Cellphones are improving agriculture in Kenya
Kenya’s small-scale farmers have a new tool to help them break out of the cycle of poverty and declining productivity — the cellphone.
Although they account for 70% of Kenya’s agricultural production, families farming on plots smaller than one acre are among the country’s poorest. Exploited by predatory intermediaries they all too often sell their produce for far less than its true market value.
Kenyan Farmers Discover the Internet
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IDRC in Kenya
DrumNet, an ambitious IDRC-supported project, is improving farmers’ livelihoods by increasing price and productivity, allowing farmers to sell directly to markets and consumers, eliminating intermediaries, and ultimately making the country’s agriculture sector more efficient.
DrumNet offers an essential tool to farmers — information. They can find out which crops are in greatest demand, the rules and regulations of the lucrative European market, and the daily fair market price. And that is just the beginning.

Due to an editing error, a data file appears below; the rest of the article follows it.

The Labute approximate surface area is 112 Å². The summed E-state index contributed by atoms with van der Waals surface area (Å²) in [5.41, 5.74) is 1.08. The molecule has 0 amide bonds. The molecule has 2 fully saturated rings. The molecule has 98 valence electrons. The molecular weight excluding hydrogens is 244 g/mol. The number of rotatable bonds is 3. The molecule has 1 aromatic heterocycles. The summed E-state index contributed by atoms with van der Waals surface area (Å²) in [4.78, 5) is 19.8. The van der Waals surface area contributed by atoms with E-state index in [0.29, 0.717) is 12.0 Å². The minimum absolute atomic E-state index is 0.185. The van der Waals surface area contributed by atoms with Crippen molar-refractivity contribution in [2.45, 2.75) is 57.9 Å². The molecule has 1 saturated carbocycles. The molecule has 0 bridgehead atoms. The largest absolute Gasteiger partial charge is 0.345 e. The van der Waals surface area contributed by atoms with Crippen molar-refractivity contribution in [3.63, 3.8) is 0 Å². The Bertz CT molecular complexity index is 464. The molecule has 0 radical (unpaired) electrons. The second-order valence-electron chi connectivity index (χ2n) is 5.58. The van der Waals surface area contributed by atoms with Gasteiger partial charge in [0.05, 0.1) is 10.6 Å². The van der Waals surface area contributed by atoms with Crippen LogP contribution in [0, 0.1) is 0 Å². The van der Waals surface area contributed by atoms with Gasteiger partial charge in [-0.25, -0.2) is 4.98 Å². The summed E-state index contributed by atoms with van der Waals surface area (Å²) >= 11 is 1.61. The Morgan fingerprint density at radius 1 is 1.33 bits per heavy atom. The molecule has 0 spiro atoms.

Using GSM-enabled (Global System for Mobile Communications) cellphone technology, DrumNet’s integrated set of services also include credit linked to agricultural extension and marketing.
“The drum was used to pass information in Africa,” says Edith Adera, a senior program specialist with IDRC in Kenya. “We are now moving from the African drum to the latest technology.”
Participating farmers can access DrumNet by cellphone — researchers determined that a computer-based network would be too expensive, too slow and unreliable. In addition, DrumNet kiosks managed by “info brokers” collect and share information and arrange buying and selling deals, all at minimal cost to participating farmers.
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